During Craig Breslow’s two stays with the Red Sox
Was happly end
SCOTTSDALE — During Craig Breslow’s two stays with the Red Sox — first in 2006, and later from 2012-2015 — there was no doubt as to who should handle the DH responsibilities.
The Red Sox had David Ortiz, and that was that. Year in, and year out, from 2003 through 2016, from his age 27 season to his age 40 season, Ortiz was a fixture in the lineup as the designated hitter. Seven times, Ortiz was a Silver Slugger winner at DH. In eight seasons, Ortiz was the Edgar Martinez Award winner, given annually to the top DH in the game.
In 14 seasons, Ortiz hit 483 homers and knocked in 1,530, earning him election to the Hall of Fame in his first year of eligibility.
Debate? None needed.
Now, however, things are considerably murkier. Justin Turner, who filled the role well last year (.800 OPS, 96 RBI) while starting 98 games as the DH, declined his player option with the Red Sox for 2024 and is a free agent. Turner, who turns 39 later this month, is probably looking for a two-year commitment and the Red Sox may be reluctant to give him that.
There other potential targets on the free agent market, most of whom are younger, including Jorge Soler and J.D. Martinez, who played for the Sox from 2018 through 2022. And, of course, there’s Shohei Ohtani.
But in the last half-dozen or so seasons, the trend around the game has been to utilize several players in the role, rather than one specifically. Last year, only six players appeared in 100 or more games as the DH for their club: Atlanta’s Marcell Ozuna (140 games), Los Angeles’s Ohtani (134) Washington’s Joey Meneses (131), LA’s Martinez (109), Chicago’s Eloy Jimenez (104) and Miami’s Soler (101)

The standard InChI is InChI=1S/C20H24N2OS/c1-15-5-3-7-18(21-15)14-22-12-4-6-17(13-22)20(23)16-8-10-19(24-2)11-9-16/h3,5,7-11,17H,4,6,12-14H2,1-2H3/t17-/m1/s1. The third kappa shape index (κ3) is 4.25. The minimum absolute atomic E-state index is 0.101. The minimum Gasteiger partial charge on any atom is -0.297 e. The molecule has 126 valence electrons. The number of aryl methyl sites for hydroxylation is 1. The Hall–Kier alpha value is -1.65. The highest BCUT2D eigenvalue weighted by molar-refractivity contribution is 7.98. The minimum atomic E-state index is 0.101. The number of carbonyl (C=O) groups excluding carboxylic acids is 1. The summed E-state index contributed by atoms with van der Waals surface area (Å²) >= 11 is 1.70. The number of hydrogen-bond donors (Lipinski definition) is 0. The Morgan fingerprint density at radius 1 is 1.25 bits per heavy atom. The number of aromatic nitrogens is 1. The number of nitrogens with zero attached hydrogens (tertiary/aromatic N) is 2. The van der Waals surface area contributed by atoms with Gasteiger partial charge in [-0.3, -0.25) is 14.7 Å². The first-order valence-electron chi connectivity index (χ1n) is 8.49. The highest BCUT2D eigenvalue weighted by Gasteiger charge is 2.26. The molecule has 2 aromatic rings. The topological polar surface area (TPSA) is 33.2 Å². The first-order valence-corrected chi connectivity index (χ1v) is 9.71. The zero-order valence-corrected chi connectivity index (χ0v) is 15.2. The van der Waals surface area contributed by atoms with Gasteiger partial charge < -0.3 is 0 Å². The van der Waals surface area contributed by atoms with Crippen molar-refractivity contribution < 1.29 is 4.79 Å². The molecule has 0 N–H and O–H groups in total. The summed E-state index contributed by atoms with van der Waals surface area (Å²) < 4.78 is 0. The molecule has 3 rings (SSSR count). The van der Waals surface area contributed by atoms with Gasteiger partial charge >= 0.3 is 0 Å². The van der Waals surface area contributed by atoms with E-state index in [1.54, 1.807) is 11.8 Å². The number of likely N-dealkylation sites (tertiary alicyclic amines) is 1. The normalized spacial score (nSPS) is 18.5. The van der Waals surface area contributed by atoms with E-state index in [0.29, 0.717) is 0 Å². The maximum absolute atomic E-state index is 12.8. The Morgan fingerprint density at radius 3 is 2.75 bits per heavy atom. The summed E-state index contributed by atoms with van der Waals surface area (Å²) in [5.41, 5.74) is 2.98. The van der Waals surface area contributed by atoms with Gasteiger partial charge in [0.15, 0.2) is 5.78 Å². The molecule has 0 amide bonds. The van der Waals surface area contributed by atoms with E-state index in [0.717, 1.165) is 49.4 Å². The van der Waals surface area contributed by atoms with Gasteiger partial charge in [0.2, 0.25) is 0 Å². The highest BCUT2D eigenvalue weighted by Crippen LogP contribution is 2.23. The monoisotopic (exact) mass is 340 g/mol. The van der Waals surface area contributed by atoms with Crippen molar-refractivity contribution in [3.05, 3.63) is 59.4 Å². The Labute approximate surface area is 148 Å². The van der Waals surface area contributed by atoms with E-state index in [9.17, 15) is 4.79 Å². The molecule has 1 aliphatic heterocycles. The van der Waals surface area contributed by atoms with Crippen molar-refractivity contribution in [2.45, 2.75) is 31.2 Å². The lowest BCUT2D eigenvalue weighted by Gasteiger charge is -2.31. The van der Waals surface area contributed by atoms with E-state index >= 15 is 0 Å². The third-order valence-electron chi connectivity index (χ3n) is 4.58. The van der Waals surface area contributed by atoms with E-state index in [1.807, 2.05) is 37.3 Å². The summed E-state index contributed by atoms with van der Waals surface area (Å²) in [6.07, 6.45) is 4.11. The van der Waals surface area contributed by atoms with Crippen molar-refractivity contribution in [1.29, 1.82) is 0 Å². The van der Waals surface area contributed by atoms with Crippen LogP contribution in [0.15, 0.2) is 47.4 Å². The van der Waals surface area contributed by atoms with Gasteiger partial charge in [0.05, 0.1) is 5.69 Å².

The other 25 teams mostly mixed up their DH at-bats, with many providing the opportunity for their veteran position players to get some time off from defensive responsibilities.
Which path does Breslow favor? That depends.
“On a high level, we’d probably look to give Alex (Cora) as much flexibility as possible,” said Breslow, “recognizing that it’s a long season and there will be times when he’s going to look to get guys off their feat but keep their bats in the lineup. I don’t think there’s one (specific) way to do it.
“Obviously, I played with a guy who manned the DH spot for quite some time and was pretty successful doing it. Short of that, having as many kind of creative possibilities as we can arrange is what makes sense.”
Breslow, then, wouldn’t rule out giving the majority of at-bats to one player, providing that player could be highly productive in that role. Otherwise, he seems inclined to divide up the playing time among several players.
There’s another factor at work here, too: the Red Sox have a number of below-average defenders who might benefit from having to focus only on hitting. Third baseman Rafael Devers and left fielder Masataka Yoshida fit that category, and to a lesser extent, so does first baseman Triston Casas.
It’s possible, too, that the Sox could find a righthanded hitter who could serve as the DH half the time, while also contributing in the outfield, first base or third base.
Soler could play left field, though Soler is not much of an outfielder himself and would represent only a slight upgrade over Yoshida in left. Another option would be to bring back Adam Duvall, who could split time between DH, the outfield and a right-handed counterpoint to Casas at first base. (Duvall has made 43 appearances at first base in his career, though, it should be noted, none since 2018).